Monday, December 17, 2007
Storyboard To Screen is a series of posts which will compare actual storyboard sequences created for various toons to their screen counterparts. These posts are meant as pure galleries, as there is really nothing I can comment on that you can't already see for yourself.
As you scan these images, you'll notice that in most cases, besides the crude character sketches vs. the refined film versions, the screen mirrors its storyboard; however other cases are a bit different. Some storyboards show slightly different staging compared to their final screen appearances while others are drastically different.
Today's post compares the storyboards for Steamboat Willie to that film's finalized screen version. All pictures are shown in sequential order, and you can always click on them to view a larger size.
Thursday, December 6, 2007
While nothing really special, Just Mickey is a decent toon with very convincing animation.
Sunday, November 25, 2007
The toon also showcases a brand new title card design. Comparing the new title card with the old one used for the toon Jungle Rhythm, it's easy to tell the major difference: Mickey and Minnie's design. The original title card used the designs for the mice seen in Plane Crazy and The Gallopin' Gaucho, which is strange since by Steamboat Willie both characters were redrawn with pupil-less eyes.
The Barnyard Concert opens with Mickey passionately conducting his orchestra made up of various farm animals.
Because this toon has a very limited story (the animals just play music and nothing more), it is very gag-driven. One of the funnier gags is this one of a pig trumpeter who keeps losing his wig.
Another clever gag centers around another pig trumpeter who keeps playing the wrong, sour note. A frustrated Mickey tries to figure out the problem, and upon closer inspection it is discovered that a fly pretending to be a note is the cause of the confusion.
It must have been hard on the storymen to constantly think up fresh gags, which is why recurring gags are sometimes seen. This one of Mickey pulling the tails of piglets harkens back to Steamboat Willie.
Wild Waves is a decent cartoon with good animation but just an ok story, especially when compared to its predecessor The Haunted House.
The story of The Haunted House is very simple: Mickey weathers a storm and seeks shelter inside a nearby house. Taking a look at just this frame of Mickey, you can clearly see how well defined and animated the character is. I think this is telling of the major growth taking place in the Disney Studio.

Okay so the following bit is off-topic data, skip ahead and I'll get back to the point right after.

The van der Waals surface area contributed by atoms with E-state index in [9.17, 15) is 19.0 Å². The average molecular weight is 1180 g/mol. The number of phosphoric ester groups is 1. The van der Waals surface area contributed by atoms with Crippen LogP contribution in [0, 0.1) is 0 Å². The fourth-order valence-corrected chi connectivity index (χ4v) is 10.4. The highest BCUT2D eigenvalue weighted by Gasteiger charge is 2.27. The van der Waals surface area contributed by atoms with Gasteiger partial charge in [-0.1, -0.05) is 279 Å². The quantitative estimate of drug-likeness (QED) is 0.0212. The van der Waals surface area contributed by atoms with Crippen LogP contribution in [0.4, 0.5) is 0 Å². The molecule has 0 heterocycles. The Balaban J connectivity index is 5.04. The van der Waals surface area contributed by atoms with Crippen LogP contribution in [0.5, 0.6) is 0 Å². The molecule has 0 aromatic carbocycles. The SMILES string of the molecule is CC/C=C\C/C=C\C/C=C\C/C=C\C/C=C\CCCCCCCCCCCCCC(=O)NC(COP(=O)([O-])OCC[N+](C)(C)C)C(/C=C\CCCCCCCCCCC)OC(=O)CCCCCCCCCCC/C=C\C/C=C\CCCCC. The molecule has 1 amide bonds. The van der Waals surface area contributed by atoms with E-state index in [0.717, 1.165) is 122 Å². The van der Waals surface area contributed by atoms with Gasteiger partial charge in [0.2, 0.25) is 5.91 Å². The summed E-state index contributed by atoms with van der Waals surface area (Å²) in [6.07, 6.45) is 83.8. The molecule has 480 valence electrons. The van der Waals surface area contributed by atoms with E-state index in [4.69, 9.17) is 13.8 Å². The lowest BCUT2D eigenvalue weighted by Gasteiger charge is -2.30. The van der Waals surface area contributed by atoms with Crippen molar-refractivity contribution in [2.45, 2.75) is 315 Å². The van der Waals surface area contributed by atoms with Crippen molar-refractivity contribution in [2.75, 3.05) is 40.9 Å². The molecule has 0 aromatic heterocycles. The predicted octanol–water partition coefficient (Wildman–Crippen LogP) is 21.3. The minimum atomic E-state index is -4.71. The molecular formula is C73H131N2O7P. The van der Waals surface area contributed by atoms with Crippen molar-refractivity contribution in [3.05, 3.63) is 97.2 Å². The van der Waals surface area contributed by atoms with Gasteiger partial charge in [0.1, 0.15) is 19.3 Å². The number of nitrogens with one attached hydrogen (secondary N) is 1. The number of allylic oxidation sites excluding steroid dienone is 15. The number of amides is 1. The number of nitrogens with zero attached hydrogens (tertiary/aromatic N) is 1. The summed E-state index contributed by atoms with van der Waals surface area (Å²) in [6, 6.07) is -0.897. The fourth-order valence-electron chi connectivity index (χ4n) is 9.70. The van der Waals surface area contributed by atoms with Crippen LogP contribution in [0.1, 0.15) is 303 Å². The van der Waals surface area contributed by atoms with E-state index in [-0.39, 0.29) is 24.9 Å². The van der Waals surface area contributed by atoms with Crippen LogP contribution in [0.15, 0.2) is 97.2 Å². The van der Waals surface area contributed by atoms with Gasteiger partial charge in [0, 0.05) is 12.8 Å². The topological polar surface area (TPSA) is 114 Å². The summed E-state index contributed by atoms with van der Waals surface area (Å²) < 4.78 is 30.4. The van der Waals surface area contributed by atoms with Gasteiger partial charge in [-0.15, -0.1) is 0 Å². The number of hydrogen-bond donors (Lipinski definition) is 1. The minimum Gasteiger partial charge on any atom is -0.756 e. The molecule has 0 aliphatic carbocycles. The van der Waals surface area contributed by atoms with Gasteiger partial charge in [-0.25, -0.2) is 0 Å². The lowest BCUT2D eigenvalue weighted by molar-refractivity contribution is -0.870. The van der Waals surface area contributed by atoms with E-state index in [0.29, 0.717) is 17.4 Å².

Once inside the house, Mickey soon discovers that he is not alone. He stumbles upon skeletons and a cloaked figure which try to scare him.
In a strange twist, the cloaked figure orders Mickey to play the nearby organ so that the entire household can dance to the happy melody. From this point, the toon turns into a song-and-dance routine.
An interesting note is that one piece of animation featuring the skeletons dancing is lifted straight from 1929's The Skeleton Dance, the very first Silly Symphony.
The Haunted House is currently on the banned Mickey shorts list, or Vault Disney. Towards the beginning of the film, Mickey is seen mimicking actor Al Jolson's now infamous black face routine in 1927's The Jazz Singer. Mickey's playful cries of "Mammy" are certainly not out of the ordinary for cartoons and movies from the late 1920s, but the depiction of black face is still considered rascist and morally wrong.
Another reason why this toon is banned is for another rascist depiction featuring two skeletons caricatured as Hasidic Jews. Again, this is not a gag uncommon in films from the this time period; in fact, many more depictions like this occur in other Disney shorts.
The Haunted House is full of great animation and special effects. The use of sillhouette, shadows, flickering candlelight, lightning, wind, rain, and bats flying straight towards the camera are prime examples of the growing sophistication Disney started to give its cartoons. This toon is certainly one of Mickey's best and a stepping stone for further more complex films.
Before Pluto, Mickey was paired up with a large elephant serving as his exotic hunting "dog". The cartoon begins with the two out in the jungle searching for game while playing a few merry tunes on an accordion.Luckily for Mickey a parrot and a monkey find his accordion and play a happy little jig. The music distracts the bear and lion, and soon the entire jungle is dancing to the beat. I like Jungle Rhythm for its visual gags, especially the funny ostrich dance seen above.
It's a habit of Mickey's to use nearby animals as musical instruments, and he does not fail to amuse here. Whether it's using tiger whiskers as a harp, tiger screams for melody, or a lion's tongue for an instrumental plucking, Mickey certainly is creative.
All in all Jungle Rhythm does not present anything notable storywise, but its gags make it one of the better films in Mickey's early career.
Mickey steps out from behind the curtain and sets his piano up to play for the audience. The rest of the cartoon just features Mickey playing piano tunes, which is why I tend to find the short a bit boring and unoriginal.
As I watched The Jazz Fool, it for some reason seemed very familiar to me, as if I had seen Mickey do all this before. I went back to Mickey's previous shorts and discovered that The Jazz Fool borrows heavily from Mickey's piano performance in The Opry House. Both include Mickey banging on the piano keys...